In this post, we will see the book The Riddle Of The Self by F. T. Mikhailov.
About the book:
The question of consciousness, of its relation to being cannot in principle be reduced to a particular scientific problem of the correlation of mental and physiological processes or to a problem of the reception, processing and production of information. The essence of this problem is not what happens under my skull when I calculate the trajectory of a flight to the stars, but what in philosophy is called the question of the identity of thought and being. How is it possible that a person can mentally chart the road to the stars? How and why can he, in his thoughts, conceive of the existence of the Universe? How can the infinity of time and space be contained in the instant of their realisation in consciousness? This is the key question of the human ability to set goals. And unless one knows one’s way through the two thousand years history of solutions to this question, one will have little chance of even framing a correct approach to any particular problem of the relation between mind and brain.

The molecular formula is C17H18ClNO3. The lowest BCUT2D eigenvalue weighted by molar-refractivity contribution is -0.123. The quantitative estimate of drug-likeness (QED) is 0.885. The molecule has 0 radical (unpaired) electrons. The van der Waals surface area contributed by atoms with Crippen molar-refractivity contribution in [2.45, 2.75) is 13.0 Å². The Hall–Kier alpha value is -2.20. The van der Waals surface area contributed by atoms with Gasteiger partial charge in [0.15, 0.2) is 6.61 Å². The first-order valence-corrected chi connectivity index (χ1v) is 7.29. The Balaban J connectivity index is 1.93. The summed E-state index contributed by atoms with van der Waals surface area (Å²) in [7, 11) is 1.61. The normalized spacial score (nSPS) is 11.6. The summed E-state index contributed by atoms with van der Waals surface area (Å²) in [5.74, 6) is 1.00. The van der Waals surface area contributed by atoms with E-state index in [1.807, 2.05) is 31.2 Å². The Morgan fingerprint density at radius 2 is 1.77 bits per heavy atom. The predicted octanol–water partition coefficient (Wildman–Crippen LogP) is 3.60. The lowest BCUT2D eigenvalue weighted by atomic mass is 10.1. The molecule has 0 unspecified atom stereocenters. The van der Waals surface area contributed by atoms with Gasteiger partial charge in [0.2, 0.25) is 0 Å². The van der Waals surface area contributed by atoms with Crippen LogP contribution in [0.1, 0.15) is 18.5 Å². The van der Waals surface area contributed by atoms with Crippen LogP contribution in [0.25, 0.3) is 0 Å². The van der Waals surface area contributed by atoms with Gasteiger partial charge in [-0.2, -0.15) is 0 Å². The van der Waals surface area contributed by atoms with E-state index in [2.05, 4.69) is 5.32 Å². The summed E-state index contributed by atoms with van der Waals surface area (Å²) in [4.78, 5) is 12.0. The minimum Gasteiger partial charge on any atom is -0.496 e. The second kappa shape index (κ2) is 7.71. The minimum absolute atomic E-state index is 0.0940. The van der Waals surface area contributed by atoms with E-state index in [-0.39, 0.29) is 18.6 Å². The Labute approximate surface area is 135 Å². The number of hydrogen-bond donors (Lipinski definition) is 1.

That is why I have called this book The Riddle of the Self. By suggesting that the Self, the Ego presents a riddle I imply that there may be many different ways of tackling it. This book is not a calm and consistent academic exposition of compiled knowledge. It is more like a not very good transcript of a heated debate. And it is not in itself the answer to the riddle, but a discussion of how the problem should be stated. It is about the method that should be used in the search.
The book was published by Progress in 1980 and was translated from the Russian by Robert Daglish. The book was designed by Vadim Kuleshov.
PDF | OCR | Bookmarked | Cover | 265 pp. | 3.2 MB
The Internet Archive link.
All credits to the original uploader.
Page FOREWORD 7
1. Where Is the Self? 11
2. “I” See and “I” Understand 20
CHAPTER ONE. CLEAR APPROACHES AND DEAD-ENDS 25
1. What Is Knowledge 25
2. Something About “Something” 48
3. When Is Kant Right? 72
4. Towards a Solution 82
CHAPTER TWO. SOCIAL AND INDIVIDUAL CONSCIOUSNESS 95
1. Bertrand Russell’s Mistake 95
2. Individual and Social (Hegel versus Russell) 106
3. The End of the Mind-Body Problem 115
4. Dreams of the Kurshskaya 142
5. The Substance of History 156
CHAPTER THREE. MAN AND HIS THOUGHT 181
1. Life Source of the Self 181
2. The Language of Real Life 188
3. When Consciousness Is Conscious of Itself 199
4. The Real Life of Language 211
5. Language and Consciousness 231
THE RIDDLE ANSWERED 250